Questionable Motives

December 8, 2009

The religious gambit: why should faith alone require an exemption from critical inquiry?

Greta Christina has a terrific article over at AlterNet asking religious believers to show her the evidence and telling us about the responses she receives.

In the marketplace of ideas, only religion gets a free ride in an armored tank.

What evidence do religious believers have for their beliefs?

And when they’re asked what evidence they have, how do believers respond?

In my conversations with religious believers, I’ll often ask, “Why do you think God or the supernatural exists? What makes you think this is true? What evidence do you have for this belief?” Partly I’m just curious; I want to know why people believe what they do. Plus, I think it’s a valid question: it’s certainly one I’d ask about any other claim or opinion. And if I’m wrong about my atheism — if there’s good evidence for religion that I haven’t seen yet — I want to know. I’m game. Show me the money.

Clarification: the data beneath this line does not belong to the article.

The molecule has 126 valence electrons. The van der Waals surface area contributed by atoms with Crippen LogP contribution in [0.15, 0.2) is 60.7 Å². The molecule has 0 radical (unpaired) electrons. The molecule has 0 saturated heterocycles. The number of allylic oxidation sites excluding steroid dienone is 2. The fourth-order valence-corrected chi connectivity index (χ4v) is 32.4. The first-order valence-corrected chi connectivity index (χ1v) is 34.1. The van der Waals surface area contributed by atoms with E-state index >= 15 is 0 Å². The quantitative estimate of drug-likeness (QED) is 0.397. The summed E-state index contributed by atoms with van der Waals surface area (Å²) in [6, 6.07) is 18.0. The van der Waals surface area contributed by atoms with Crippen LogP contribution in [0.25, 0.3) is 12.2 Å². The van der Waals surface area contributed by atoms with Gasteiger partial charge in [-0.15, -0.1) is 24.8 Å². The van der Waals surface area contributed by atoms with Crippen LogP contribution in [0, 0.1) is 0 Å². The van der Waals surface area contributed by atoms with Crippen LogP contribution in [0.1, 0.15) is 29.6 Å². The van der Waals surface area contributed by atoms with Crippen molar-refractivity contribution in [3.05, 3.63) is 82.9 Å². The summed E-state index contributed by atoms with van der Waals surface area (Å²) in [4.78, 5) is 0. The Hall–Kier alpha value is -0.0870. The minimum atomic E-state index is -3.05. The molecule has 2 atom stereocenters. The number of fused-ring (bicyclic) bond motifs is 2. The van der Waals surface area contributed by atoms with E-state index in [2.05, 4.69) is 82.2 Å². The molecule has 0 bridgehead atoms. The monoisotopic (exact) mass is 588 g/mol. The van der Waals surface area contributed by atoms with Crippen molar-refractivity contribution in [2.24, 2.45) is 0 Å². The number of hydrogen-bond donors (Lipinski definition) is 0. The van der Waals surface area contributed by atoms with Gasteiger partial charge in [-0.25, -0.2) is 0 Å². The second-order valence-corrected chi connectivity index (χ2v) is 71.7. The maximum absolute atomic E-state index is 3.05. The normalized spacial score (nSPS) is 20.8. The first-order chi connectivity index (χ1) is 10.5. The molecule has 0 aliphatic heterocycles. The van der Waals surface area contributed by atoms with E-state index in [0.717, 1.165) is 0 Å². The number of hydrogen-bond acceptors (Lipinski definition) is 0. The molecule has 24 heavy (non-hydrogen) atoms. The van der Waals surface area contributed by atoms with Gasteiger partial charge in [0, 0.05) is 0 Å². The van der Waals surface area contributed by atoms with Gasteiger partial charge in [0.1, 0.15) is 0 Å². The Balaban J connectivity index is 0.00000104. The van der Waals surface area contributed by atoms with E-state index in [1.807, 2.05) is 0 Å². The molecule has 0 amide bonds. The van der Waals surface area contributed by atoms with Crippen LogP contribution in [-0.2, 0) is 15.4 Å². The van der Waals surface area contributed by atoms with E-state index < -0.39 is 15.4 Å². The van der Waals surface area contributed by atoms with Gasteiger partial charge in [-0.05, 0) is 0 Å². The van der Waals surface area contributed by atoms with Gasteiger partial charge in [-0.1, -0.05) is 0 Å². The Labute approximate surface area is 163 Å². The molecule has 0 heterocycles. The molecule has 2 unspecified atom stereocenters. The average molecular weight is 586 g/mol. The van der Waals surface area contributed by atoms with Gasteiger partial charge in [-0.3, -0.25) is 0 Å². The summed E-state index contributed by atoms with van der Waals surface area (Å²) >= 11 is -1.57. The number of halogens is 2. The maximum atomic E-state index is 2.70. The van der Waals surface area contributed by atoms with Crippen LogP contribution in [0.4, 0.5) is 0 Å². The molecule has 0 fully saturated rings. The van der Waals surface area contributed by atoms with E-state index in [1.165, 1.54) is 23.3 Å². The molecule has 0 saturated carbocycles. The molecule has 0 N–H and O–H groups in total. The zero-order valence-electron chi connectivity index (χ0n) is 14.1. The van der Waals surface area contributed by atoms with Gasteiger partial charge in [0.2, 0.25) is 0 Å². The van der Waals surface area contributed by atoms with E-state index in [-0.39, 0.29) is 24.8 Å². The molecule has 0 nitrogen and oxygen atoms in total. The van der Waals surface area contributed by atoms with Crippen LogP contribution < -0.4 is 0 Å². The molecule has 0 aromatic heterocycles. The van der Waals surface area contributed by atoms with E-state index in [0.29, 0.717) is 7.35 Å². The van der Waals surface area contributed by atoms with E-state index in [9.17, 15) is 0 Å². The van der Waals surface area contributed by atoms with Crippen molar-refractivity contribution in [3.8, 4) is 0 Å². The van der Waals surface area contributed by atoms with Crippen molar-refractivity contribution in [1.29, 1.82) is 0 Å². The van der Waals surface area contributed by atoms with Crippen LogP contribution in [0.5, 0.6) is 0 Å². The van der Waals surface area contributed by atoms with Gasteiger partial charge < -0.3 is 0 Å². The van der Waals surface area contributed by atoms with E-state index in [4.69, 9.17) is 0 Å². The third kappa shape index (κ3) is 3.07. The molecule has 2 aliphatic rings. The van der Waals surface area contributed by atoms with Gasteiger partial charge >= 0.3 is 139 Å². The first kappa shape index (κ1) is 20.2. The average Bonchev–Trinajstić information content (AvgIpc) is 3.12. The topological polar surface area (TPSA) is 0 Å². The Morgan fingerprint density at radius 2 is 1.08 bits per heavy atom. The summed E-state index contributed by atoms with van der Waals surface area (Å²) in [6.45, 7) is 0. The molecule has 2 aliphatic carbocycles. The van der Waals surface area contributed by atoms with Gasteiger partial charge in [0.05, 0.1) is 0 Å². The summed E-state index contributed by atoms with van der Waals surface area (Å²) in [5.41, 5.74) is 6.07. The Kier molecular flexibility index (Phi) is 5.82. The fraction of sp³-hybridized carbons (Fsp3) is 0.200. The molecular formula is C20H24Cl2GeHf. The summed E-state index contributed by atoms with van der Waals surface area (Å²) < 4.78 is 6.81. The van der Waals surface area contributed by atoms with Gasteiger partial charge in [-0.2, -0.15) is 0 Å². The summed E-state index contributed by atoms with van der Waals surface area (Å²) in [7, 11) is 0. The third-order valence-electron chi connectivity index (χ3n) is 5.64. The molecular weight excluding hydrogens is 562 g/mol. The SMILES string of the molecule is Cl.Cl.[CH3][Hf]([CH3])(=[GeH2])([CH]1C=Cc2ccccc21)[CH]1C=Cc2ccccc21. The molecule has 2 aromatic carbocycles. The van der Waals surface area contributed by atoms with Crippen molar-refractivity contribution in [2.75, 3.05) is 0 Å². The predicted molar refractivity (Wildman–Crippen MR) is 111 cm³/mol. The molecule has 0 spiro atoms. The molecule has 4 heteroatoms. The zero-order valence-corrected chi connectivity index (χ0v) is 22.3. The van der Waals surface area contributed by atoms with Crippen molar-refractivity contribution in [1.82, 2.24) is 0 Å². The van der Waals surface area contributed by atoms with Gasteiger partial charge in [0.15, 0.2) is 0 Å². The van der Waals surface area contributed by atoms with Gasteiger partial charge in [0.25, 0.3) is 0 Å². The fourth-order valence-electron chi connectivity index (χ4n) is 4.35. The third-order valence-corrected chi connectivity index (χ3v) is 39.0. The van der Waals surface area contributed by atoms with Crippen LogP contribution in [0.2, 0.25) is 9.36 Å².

But when I ask these questions, I almost never get a straight answer.

What I typically get is a startling assortment of conversational gambits deflecting the question.

I get excuses for why believers shouldn’t have to provide evidence. Vague references to other people who supposedly have evidence, without actually pointing to said evidence. Irrelevant tirades about mean atheists. Venomous anger at how disrespectful and intolerant I am to even ask the question.

Today, I want to chronicle some of these conversational gambits and point out their logical flaws. I want to point out the fiendishly clever ways that they armor religion against the expectation — a completely reasonable expectation, an expectation we have about every other kind of claim — that it back itself up with evidence.

And I want to talk about why believers resort to them.

Find out what these gambits are here. Enjoy.

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